... 3, of Halicarnassus , Greek critic and historian , lived and taught rhetoric at Rome, arriving ‘when Augustus put an end to the civil war’, and publishing the first part of his Roman Antiquities 22 years later. The 20 books of this great work go down to the outbreak of the First Punic War ; we have the first eleven (to 441 bc ), with excerpts from the others. Dionysius used the legends of Rome's origins to demonstrate that it was really a Greek city, and his whole history is a learned panegyric of Roman virtues. It is also very...

Dionysius

Dionysius (16) (? 2nd cent. ad)   Reference library

Jeffrey Stuart Rusten

The Oxford Classical Dictionary (4 ed.)

Reference type:
Subject Reference
Current Version:
2012
Subject:
Classical studies, History
Length:
56 words

... (16) ( ? 2nd cent. ad ) , a Greek, son of Calliphron, author of Description of Hellas (for schoolboys?); 150 feeble iambics survive: preface ( acrostics ); Ambracia – Peloponnese ; [gap]; Cretan cities ; Cyclades and Sporades islands. D. Marcotte , Le Poème géographique de Dionysios, fils de Calliphon (1990). Jeffrey Stuart...

Dionysius

Dionysius (8)   Reference library

Julia Annas

The Oxford Classical Dictionary (4 ed.)

Reference type:
Subject Reference
Current Version:
2012
Subject:
Classical studies, History
Length:
109 words

... (8) of Heraclea ( 3 ) on the Pontus ( c. 328–248 bc ), pupil of Zeno ( 2 ) and others, including Heraclides ( 1 ) of Pontus. As a Stoic ( see Stoicism ) he wrote philosophical works, and also poetry. An attack of illness in old age led him to abandon the Stoic position that pain, because not morally bad, is not an evil. Subsequently he went over to the Cyrenaic position that pleasure is our final end; hence his nickname ‘the Renegade’. At the age of 80 he committed suicide. Testimonia in Von Arnim , SVF 1. 93–6. Julia...

Dionysius

Dionysius (15)   Reference library

Peter Barr Reid Forbes, Robert Browning, and Nigel Guy Wilson

The Oxford Classical Dictionary (4 ed.)

Reference type:
Subject Reference
Current Version:
2012
Subject:
Classical studies, History
Length:
403 words

... (15) surnamed Thrax, ‘the Thracian’ ( c. 170– c. 90 bc ), son of Teres, of Alexandria ( 1 ) , was a pupil of Aristarchus ( 2 ) and later a teacher of grammar and literature at Rhodes , where his pupils provided him with the silver for a model to illustrate his lectures on Nestor 's cup (Athen. 489, 492, 501). His only surviving work is the Τέχνη γραμματική, an epitome of pure grammar as developed by the Stoics and Alexandrians ( see grammar, grammarians, Greek ). The work is essentially Alexandrian, but there are traces of Stoic influence. It...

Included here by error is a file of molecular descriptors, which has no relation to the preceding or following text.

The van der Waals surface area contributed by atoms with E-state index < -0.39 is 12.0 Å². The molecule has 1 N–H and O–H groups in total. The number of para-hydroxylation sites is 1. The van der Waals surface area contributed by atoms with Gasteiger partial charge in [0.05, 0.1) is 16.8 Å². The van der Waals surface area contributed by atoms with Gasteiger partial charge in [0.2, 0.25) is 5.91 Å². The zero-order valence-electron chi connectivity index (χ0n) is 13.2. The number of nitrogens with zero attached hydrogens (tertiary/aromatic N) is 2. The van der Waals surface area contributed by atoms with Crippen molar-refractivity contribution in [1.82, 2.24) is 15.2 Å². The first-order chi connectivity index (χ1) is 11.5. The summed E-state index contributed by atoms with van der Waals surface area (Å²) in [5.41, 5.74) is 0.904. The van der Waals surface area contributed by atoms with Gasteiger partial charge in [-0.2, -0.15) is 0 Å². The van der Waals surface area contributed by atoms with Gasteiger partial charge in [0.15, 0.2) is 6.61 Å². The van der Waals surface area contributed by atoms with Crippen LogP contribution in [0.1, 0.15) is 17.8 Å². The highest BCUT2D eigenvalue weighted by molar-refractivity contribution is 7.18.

Dionysius

Dionysius   Quick reference

The Oxford Dictionary of the Classical World

Reference type:
Subject Reference
Current Version:
2007
Subject:
Classical studies, History
Length:
606 words

... 1 I , b. c. 430 bc , son of a well‐to‐do Syracusan ; secretary to the generals ( 406 ), he distinguished himself in the Acragas campaign against Carthage. By unscrupulous demagogy he secured the dismissal of the generals and his own election as general plenipotentiary, obtained a bodyguard, occupied and fortified the citadel (Ortygia), and assumed control of the state. With a large allied army, he failed to raise the Carthaginian siege of Gela ( 405 ), but crushed a revolt of the aristocracy, and concluded the Peace of Himilco, which cost...

Dionysius (10)

Dionysius (10) (of Philadelphia)   Reference library

Jeffrey Stuart Rusten

The Oxford Classical Dictionary (4 ed.)

Reference type:
Subject Reference
Current Version:
2012
Subject:
Classical studies, History
Length:
34 words

... (10) , of Philadelphia , reputed author of an extant poem , Ὀρνιθιακά (a history of birds), which may, however, be by Dionysius (9) ‘Periegetes’ . A. Garzya , Byzantion 1957, 195 ff. Jeffrey Stuart...

Dionysius Exiguus

Dionysius Exiguus   Reference library

Barry Baldwin

The Oxford Dictionary of Byzantium

Reference type:
Subject Reference
Current Version:
2005
Subject:
History, Early history (500 CE to 1500)
Length:
215 words